Nine Inch Nails @ TD Garden 10.11.13
by Mike Doub (Psychology), published November 13th 2013
photos by Ben Stas (Journalism/English)
Let me start off with some embarrassing background – I used to adore Nine Inch Nails, as only a 14 year-old boy could. This was before I viewed music with a critical lens, and before I realized that not every album by a favorite artist is necessarily perfect. A bit of time has passed since then, and I like a few more bands now. But I still have a soft spot for Nine Inch Nails, my first favorite band and one of the few I haven’t disavowed from those awkward middle school years. It’s not hyperbole when I say that seeing Nine Inch Nails at TD Garden was the realization of an off-and-on six year dream.
Before I could see my loser kid dreams come true though, Godspeed You! Black Emperor took the stage. The Canadian post-rock outfit, who mounted a comeback with 2012’s ‘Allelujah! Don’t Bend! Ascend!, is an odd match for Nine Inch Nails. They’re not typically an arena band, and all of their songs are challengingly lengthy instrumental compositions far removed from the typical 4-minute verse-chorus song structure. Despite that, the group’s epic crescendos worked well at TD Garden. The dimmed lighting and vastness of the venue gave the songs a little extra room to instill fear and unease, and the paranoid photograph backdrop played into that mood too. Godspeed’s set consisted of one new song, and I’m cautiously optimistic that it bodes well for their future. They’ve been just as solid since their return as they were before they left, and their opening slot that night was no exception.
Then, Nine Inch Nails. The industrial-rock titans opened their set with the textured “Copy of A,” a cut off of their first new album in five years, Hesitation Marks. The show wasn’t lacking for songs from that album, perhaps to a fault, but Nine Inch Nails paid tribute to each of their albums at least once. Downward Spiral tracks like “March of the Pigs” and “Piggy” surfaced early on, and received some of the night’s loudest cheers. Later, the first set ended with early single “Head Like a Hole,” which did receive the night’s loudest cheers.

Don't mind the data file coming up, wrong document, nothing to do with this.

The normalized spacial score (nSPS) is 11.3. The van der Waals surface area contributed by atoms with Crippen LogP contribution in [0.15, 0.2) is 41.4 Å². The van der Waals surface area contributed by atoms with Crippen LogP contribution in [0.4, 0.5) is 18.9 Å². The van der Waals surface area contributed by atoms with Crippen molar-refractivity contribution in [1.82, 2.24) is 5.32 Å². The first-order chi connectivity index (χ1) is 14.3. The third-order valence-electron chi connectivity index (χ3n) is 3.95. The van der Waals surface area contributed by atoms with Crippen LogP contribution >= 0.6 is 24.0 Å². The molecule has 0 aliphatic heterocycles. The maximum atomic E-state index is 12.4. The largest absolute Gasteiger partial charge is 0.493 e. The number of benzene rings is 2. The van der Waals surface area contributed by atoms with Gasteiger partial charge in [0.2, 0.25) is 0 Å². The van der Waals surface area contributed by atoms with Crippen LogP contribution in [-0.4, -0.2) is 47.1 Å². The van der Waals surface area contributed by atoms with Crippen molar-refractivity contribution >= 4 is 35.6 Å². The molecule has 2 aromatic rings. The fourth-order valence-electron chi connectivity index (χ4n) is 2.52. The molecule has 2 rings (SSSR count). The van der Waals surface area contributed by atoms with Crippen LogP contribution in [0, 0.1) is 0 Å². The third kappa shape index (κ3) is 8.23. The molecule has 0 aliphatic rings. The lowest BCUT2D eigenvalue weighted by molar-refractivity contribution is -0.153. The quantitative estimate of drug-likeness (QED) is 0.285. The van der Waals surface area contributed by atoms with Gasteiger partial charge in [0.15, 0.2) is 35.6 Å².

There was a lot to like in between. “The Hand That Feeds,” from 2005’s With Teeth, became a crowd sing-a-long, and “The Wretched,” a cut from The Fragile, made good use of the trio of auxiliary singers accompanying the band on this tour. One could argue that singer/only-real-band-member Trent Reznor’s rock n’ roll posturing isn’t as convincing as it used to be now that he’s pushing 50, and I’d probably agree with that fictional fellow. But while they’re in their 25th year as a band, Nine Inch Nails managed to look both forward and back at TD Garden that night, and did neither their new material nor old a disservice. Anyway, all of my qualms about the show became moot when the band pulled out the legendary “Hurt” as a closer. To say that 14 year-old Mike would have been floored is the highest compliment I can give.